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Owning a heritage place

Buying, selling and leasing

Owning a place listed on the Queensland Heritage Register does not diminish your property rights. There is no legal restriction on the sale or lease of a heritage place. Subdivision of a heritage property requires development approval, however, once approved there is no restriction on how that property is sold or to whom.

A property’s Certificate of Title should record that it is entered in the Queensland Heritage Register. A Certificate of Affect verifies if a property is or is not entered in the Queensland Heritage Register. Request a Certificate of Affect online or manually by completing the Application Form: Request for certificate of affect (PDF, 920KB).

Insuring a heritage place

If you own a heritage place you must tell your insurer that your property is heritage listed. The following fact sheets, endorsed by the Insurance Council of Australia, provide answers to the most common queries regarding insuring a heritage place: Insuring a Queensland heritage-listed place and Six things insurers need to know.

Making changes, conservation, maintenance and minor repairs

Owning a place that is listed on the Queensland Heritage Register does not stop you from making changes, additions or constructing new buildings as long as the work is conducted legally.

Most types of proposed changes, including some maintenance and repair work on heritage places are regarded as development. Read more about development requirements.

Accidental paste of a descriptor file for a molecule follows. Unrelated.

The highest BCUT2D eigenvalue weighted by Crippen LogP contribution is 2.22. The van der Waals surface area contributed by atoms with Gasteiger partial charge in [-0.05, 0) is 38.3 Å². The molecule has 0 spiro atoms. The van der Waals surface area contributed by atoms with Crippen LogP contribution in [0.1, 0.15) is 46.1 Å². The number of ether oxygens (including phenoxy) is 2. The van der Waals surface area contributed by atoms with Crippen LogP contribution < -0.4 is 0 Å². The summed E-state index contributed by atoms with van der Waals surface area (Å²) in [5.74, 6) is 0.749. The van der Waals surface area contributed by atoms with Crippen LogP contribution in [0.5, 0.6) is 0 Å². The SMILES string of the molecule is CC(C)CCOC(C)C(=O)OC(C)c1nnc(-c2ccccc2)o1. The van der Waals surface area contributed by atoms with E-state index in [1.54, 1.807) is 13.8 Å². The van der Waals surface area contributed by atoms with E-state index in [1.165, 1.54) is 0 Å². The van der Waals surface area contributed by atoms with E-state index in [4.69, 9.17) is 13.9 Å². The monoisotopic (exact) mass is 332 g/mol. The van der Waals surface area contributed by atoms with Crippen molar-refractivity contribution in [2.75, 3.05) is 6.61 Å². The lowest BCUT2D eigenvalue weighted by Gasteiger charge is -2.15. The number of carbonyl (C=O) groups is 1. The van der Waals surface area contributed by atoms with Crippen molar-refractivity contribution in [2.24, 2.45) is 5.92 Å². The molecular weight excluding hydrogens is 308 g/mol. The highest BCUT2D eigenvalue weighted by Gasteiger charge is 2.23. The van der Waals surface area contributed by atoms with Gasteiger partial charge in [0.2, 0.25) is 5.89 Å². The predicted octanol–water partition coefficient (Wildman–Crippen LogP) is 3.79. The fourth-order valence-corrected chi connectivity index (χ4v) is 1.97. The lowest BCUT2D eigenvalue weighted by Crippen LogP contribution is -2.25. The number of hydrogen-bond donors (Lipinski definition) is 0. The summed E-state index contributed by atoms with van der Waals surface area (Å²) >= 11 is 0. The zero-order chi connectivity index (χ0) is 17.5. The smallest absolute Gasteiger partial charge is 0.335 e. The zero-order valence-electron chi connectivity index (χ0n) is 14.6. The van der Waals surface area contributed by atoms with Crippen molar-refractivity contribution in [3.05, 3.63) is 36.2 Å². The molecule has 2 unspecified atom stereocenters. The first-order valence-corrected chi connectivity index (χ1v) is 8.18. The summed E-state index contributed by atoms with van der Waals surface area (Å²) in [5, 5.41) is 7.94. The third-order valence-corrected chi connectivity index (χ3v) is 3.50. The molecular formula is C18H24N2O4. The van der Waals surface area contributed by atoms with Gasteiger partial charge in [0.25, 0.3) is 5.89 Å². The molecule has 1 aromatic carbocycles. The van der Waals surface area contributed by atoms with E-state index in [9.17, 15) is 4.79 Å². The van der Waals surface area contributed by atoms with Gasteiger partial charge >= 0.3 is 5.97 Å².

Emergency work and disaster recovery

Emergency work, including work that is part of disaster response and recovery is considered development and may require approval. Read about the requirements for emergency work on a state registered heritage place .

Heritage agreements

A heritage agreement is a joint agreement between you as the owner, and us, that sets out provisions for future work, conservation action or use of a heritage place.

It specifies an agreed range of activities such as development work, use, public access, and maintenance and conservation work standards that you can undertake without having to seek ongoing approval from us for this work (unless required in the agreement).

Heritage agreements are usually listed on the Certificate of Title of a place and are binding on its owner. This ensures that if the place is sold, the agreement remains in place. Agreements can be renegotiated if your plans change.

Contact 13 QGOV (13 74 68) if you would like to find out about a heritage agreement for your state registered heritage place.

Conservation Management Plans

A Conservation Management Plan (CMP) guides the conservation and management of a heritage place.

Prepared by a heritage professional, a CMP identifies the heritage values of a place, sets out policies to guide conservation and future change and provides strategies to put policies into action.

It guides decision making to ensure the heritage values of a place are conserved and is an essential management tool for heritage places with complex needs or which are undergoing adaptation and change.

The Guideline: Conservation management plans (PDF, 576KB) explains how to create and use a CMP.

Public access

You are not required to allow public access to your heritage property and the general public does not have the right to enter your heritage property without your express permission. Your rights as an owner do not change if your property is added to the Queensland Heritage Register.

Keeping records

Owners and managers are encouraged to keep a log book to record maintenance and other work carried out at a heritage place. As a continuous record of a place over time, a log book is a useful reference for future owners/managers. Similarly, other records that document the place, for example, historical documents, photographs, survey data, should also be kept.

Creative Commons Attribution 3.0 Australia (CC BY 3.0)
Last updated
12 October 2017
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